In the spring of 2001, George W. Bush selected Dallas attorney Robert W. Jordan as the ambassador to Saudi Arabia. Jordan's nomination sped through Congress in the wake of the terrorist attacks on 9/11, and he was at his post by early October, though with no prior diplomatic experience, as Saudi Arabia mandates that the U.S. Ambassador be a political appointee with the ear of the president. Hence Jordan had to learn on the job how to run an embassy, deal with a foreign culture, and protect U.S. interests, all following the most significant terrorist attacks on the United States in history. From 2001 through 2003, Jordan worked closely with Crown Prince Abdullah and other Saudi leaders on sensitive issues of terrorism and human rights, all the while trying to maintain a positive relationship to ensure their cooperation with the war in Afghanistan and the invasion of Iraq. At the same time he worked with top officials in Washington, including President Bush, Dick Cheney, Colin Powell, Donald Rumsfeld, Condoleezza Rice, George Tenet, and Tommy Franks. Desert Diplomat discusses these relationships as well as the historic decisions of Jordan's tenure and provides a candid and thoughtful assessment of the sometimes distressing dysfunction in the conduct of American foreign policy, warfare, and intelligence gathering. Still involved in the Middle East, Jordan also offers important insights into the political, economic, and social changes occurring in this critical region, particularly Saudi Arabia. Robert W. Jordan is Diplomat in Residence and adjunct professor of political science in the John G. Tower Center for Political Studies at Southern Methodist University. He served as the U.S. ambassador to Saudi Arabia from 2001 to 2003 and as a partner in the international law firm Baker Botts L.L.P. for many years where he headed Middle East practice in Dubai. Steve Fiffer has written for the New York Times and is the author or coauthor of numerous books, including Three Quarters, Two Dimes, and a Nickel: A Memoir of Becoming Whole. James A. Baker III served as the sixty-first U.S. secretary of state.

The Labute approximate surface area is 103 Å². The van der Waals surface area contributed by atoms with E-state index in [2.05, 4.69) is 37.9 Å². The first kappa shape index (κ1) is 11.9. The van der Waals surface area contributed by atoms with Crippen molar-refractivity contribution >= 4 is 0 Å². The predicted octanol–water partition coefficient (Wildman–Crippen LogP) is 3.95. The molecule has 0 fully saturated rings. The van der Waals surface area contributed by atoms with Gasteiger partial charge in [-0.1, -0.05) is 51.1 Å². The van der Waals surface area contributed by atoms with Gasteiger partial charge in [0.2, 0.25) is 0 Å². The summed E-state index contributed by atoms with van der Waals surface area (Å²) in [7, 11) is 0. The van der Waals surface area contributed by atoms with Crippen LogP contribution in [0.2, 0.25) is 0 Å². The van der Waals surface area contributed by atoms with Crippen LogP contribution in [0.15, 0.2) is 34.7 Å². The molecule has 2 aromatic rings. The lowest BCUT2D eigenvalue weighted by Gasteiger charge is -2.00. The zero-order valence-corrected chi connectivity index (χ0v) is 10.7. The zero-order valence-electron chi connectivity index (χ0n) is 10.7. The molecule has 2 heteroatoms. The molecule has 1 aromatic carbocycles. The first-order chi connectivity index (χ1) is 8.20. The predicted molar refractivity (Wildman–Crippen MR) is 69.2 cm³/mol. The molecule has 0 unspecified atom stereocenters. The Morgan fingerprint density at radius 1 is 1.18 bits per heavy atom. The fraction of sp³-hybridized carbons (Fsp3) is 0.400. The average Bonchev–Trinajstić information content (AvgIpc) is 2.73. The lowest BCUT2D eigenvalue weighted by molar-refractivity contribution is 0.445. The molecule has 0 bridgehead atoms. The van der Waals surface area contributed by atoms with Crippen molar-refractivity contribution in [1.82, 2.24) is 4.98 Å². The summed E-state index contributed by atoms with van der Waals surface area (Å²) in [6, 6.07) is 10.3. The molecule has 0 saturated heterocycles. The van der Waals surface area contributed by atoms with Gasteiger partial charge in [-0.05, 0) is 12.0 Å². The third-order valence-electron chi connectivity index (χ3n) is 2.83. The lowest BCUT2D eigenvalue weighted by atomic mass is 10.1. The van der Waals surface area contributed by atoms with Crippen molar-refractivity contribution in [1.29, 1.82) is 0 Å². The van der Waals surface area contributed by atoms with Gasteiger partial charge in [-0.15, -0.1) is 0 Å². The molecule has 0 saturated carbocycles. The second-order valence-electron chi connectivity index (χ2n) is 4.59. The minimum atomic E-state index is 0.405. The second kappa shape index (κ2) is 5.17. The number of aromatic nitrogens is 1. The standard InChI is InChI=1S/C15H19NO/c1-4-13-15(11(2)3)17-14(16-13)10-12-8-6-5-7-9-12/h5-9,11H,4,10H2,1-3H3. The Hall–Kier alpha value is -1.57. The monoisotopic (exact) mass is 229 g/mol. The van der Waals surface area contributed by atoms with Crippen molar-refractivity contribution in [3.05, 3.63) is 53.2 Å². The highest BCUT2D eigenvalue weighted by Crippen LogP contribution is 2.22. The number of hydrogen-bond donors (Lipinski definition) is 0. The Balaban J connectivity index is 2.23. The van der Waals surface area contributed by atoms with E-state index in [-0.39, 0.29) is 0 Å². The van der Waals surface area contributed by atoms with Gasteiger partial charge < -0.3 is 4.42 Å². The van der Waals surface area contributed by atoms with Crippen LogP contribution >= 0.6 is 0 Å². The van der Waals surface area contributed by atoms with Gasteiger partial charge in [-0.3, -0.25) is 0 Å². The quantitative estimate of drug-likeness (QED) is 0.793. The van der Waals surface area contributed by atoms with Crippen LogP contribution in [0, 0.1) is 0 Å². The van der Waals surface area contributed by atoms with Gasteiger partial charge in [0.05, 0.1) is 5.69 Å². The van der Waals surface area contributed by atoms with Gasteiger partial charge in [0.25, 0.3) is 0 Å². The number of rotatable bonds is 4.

Book Title: Desert Diplomat: Inside Saudi Arabia Following 9/11